LONDON, United Kingdom — On the evening of December 5th, a vast, floodlit red carpet will transport many of the global fashion world’s most high-wattage figures up the grand staircase of London’s Royal Albert Hall to The Fashion Awards 2016, a newly christened annual awards event organised by the British Fashion Council (BFC), in partnership with Swarovski.
Formerly known as the British Fashion Awards, the revamped event will have a new global focus, with awards honouring international talent from both the creative and business sides of the industry, and a bigger public audience. The BFC also plans to broadcast the event internationally. And, for the first time, the Awards will have an additional sense of purpose: raising money to support fashion education in the UK through the BFC Fashion Education foundation.
"We aspire to create an event that is like a mix of the Academy Awards and the Met Ball, on a global scale," Dame Natalie Massenet, chairman of the BFC, told BoF in an exclusive interview at the Royal Albert Hall. “It’s going to be the most sweeping, beautiful, magical, sparkly, twinkly, elegant red carpet you’ve ever seen.”
Indeed, while previous BFC awards events took place at the London Coliseum and, before that, at the Savoy Hotel, the move to the Royal Albert Hall, one of London’s most iconic performing arts venues, signals the scale of Massenet’s ambition for the annual event, which has already been transformed under her watch into a key moment on the global fashion calendar, attracting attendees from around the world, including bigwigs from European conglomerates including LVMH, Kering and OTB.
The new venue will also enable the Awards to admit a larger public audience. Last year, the sold-out London Coliseum event hosted over 2,000 guests; this year, the Royal Albert Hall will host just over 3,000 attendees, and half of these seats will be available for purchase by the general public, starting Tuesday 3 May.
“The special thing about this event is that it’s also open to the public for purchasing of tickets,” said Nadja Swarovski, member of the executive board of Swarovski. Since joining the crystal company in 1995, Nadja Swarovski has increased its ties to the fashion industry, through jewellery collaborations with designers like Karl Lagerfeld and Christopher Kane and sponsorship of events including the British Fashion Awards and the CFDA Awards. “This very special location really allows us to increase the viewership but still maintain the intimacy,” she said.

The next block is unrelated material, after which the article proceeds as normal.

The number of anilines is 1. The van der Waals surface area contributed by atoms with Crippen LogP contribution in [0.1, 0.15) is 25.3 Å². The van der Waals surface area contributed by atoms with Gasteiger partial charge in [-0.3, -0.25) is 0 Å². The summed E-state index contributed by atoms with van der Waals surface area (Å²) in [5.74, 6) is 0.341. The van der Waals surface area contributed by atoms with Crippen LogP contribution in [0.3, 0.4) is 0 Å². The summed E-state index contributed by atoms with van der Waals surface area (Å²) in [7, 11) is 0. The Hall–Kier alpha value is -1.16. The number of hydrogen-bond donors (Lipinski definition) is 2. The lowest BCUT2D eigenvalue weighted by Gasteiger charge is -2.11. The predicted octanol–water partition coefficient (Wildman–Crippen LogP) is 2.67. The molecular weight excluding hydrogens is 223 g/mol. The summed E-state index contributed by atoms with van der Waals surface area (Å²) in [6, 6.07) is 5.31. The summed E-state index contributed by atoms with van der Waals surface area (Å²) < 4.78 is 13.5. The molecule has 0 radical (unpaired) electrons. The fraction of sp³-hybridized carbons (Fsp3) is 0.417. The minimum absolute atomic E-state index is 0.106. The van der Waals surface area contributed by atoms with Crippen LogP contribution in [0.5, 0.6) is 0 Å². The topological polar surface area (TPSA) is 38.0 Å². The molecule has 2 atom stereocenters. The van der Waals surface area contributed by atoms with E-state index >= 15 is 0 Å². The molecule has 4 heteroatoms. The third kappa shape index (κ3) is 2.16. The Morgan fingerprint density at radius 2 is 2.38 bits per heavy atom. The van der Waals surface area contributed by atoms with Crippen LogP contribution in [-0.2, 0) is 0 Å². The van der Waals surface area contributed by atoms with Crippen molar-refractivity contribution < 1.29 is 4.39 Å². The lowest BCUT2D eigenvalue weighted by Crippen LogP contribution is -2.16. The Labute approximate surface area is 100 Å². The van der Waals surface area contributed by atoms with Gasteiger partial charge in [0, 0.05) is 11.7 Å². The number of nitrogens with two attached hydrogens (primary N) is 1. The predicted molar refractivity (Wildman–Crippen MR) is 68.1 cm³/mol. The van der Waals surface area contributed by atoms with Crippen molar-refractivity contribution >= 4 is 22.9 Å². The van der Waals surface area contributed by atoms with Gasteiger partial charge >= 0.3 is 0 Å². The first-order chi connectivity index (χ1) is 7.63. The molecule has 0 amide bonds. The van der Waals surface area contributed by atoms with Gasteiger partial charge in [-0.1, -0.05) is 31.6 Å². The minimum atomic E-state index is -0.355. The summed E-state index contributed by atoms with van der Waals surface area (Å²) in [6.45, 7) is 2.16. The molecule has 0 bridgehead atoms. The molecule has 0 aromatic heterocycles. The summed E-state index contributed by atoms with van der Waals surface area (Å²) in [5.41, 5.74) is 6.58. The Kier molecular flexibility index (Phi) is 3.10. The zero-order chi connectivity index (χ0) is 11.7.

The revamped awards ceremony is also expected to have broader global television and online video coverage. Last year, the BFC partnered with E! Entertainment to distribute the event in the US and Europe. “We’ll probably still do an element of that, but we want explore other channels that make sure we get a broader international reach,” said Caroline Rush, chief executive officer of the BFC, adding that “it definitely won’t be live, so it won’t be one of those awful stop-starts — we’re now going to an intermission break, please disappear and do whatever — because that would just ruin it.”
In recent years, the live audience has witnessed moments including John Galliano presenting a lifetime achievement award to Anna Wintour, in his first public appearance after being ousted from Christian Dior; Alessandro Michele’s acceptance speech for the international designer award 2015, presented by BoF's very own Tim Blanks; and on-stage tributes to Nick Knight, Karl Lagerfeld and Edward Enninful, the latter of whom received his award on stage from Naomi Campbell and Rihanna.